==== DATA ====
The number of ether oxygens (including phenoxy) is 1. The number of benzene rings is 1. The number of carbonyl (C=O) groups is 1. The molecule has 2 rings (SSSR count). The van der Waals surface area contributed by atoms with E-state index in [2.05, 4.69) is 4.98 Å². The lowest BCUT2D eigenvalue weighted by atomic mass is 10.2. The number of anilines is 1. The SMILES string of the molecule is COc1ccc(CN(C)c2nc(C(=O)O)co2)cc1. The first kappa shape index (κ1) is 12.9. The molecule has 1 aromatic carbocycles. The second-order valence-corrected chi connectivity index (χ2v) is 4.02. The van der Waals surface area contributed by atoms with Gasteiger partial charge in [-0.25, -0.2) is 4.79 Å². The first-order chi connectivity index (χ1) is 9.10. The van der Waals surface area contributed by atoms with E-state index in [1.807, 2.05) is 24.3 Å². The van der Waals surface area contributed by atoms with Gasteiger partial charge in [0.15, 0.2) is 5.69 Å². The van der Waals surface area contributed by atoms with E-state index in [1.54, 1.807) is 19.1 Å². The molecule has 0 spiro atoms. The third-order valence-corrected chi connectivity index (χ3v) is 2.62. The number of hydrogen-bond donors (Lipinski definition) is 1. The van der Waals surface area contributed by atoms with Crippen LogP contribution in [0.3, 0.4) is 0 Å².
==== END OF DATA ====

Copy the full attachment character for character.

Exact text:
The number of ether oxygens (including phenoxy) is 1. The number of benzene rings is 1. The number of carbonyl (C=O) groups is 1. The molecule has 2 rings (SSSR count). The van der Waals surface area contributed by atoms with E-state index in [2.05, 4.69) is 4.98 Å². The lowest BCUT2D eigenvalue weighted by atomic mass is 10.2. The number of anilines is 1. The SMILES string of the molecule is COc1ccc(CN(C)c2nc(C(=O)O)co2)cc1. The first kappa shape index (κ1) is 12.9. The molecule has 1 aromatic carbocycles. The second-order valence-corrected chi connectivity index (χ2v) is 4.02. The van der Waals surface area contributed by atoms with Gasteiger partial charge in [-0.25, -0.2) is 4.79 Å². The first-order chi connectivity index (χ1) is 9.10. The van der Waals surface area contributed by atoms with E-state index in [1.807, 2.05) is 24.3 Å². The van der Waals surface area contributed by atoms with Gasteiger partial charge in [0.15, 0.2) is 5.69 Å². The van der Waals surface area contributed by atoms with E-state index in [1.54, 1.807) is 19.1 Å². The molecule has 0 spiro atoms. The third-order valence-corrected chi connectivity index (χ3v) is 2.62. The number of hydrogen-bond donors (Lipinski definition) is 1. The van der Waals surface area contributed by atoms with Crippen LogP contribution in [0.3, 0.4) is 0 Å².